From Steve Vizzini
Without knowing a specific village or town in Italy or Sicily where Rosario Giordano was born, it's going to be like finding a needle in a haystack.
"Italy" was the standard entry on US records for all Italian and Sicilian immigrants regardless of specific origin. I have the same problem with one of my ancestors
That said here are a few observations.
1880 is about in the middle of the bulk of the Italian/Sicilian migrations to Louisiana. Before the Civil War, I believe that most of the Italians were from the mainland, not Sicily. After the Civil War, the Sicilians really began to flow in. My guess is that by 1880 or so, they were Sicilian, not Italian (if you will bear with my distinction).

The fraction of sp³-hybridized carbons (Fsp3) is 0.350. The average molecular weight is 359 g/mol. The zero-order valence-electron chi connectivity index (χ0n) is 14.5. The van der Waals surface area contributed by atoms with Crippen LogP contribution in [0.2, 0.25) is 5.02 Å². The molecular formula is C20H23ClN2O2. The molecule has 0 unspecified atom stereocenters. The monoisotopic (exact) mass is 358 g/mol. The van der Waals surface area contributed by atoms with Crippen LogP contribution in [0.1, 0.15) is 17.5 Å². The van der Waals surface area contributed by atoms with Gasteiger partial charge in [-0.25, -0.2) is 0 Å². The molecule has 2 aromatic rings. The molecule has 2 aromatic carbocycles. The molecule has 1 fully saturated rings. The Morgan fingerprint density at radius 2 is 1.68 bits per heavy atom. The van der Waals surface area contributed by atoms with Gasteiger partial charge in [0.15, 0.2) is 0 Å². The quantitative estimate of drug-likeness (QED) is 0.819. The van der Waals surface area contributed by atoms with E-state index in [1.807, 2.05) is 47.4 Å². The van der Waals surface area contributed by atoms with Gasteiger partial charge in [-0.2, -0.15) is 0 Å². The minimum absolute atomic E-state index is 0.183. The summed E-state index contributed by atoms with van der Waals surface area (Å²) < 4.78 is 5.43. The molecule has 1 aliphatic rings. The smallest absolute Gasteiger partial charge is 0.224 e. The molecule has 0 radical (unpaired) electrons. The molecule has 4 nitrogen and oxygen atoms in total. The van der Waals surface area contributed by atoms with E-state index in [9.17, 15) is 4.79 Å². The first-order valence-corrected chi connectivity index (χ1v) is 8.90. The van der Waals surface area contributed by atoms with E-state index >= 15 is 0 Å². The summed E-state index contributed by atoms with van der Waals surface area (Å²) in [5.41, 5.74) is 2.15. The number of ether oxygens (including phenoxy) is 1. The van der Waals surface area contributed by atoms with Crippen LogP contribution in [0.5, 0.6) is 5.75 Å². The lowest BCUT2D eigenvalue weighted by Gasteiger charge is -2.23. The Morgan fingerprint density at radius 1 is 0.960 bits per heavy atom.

I'm not sure how many Sicilian villages sent their people to Louisiana. There were perhaps hundreds depending upon how you want to count. Ustica, Cefalu, Villafrati, Termini Imerese, Contessa Entellina and even Palermo were well-represented. I know this from my own ancestors. There are probably plenty more.
Giordano is a very common name in both Italy and Sicily.http://www.gens.info/italia/it/turismo-viaggi-e-tradizioni-i...
One other note: in the old country, Rosalie would have been Rosalia. Sometimes Rosalia is confused with Rosaria.
I think your best chance at this point would be to look for any immigration record that might have both Rosario Giordano and his wife Rosalie or Rosalia coming into the US. Back then, they most likely came straight into New
Orleans, but I would also check at Ellis Island and Castle Gardens. If you do find a likely couple, then you might get a place of origin, ages or Rosalia's surname. Any of these would be helpful. The place of origin is the key if you want to extend your research into the old country.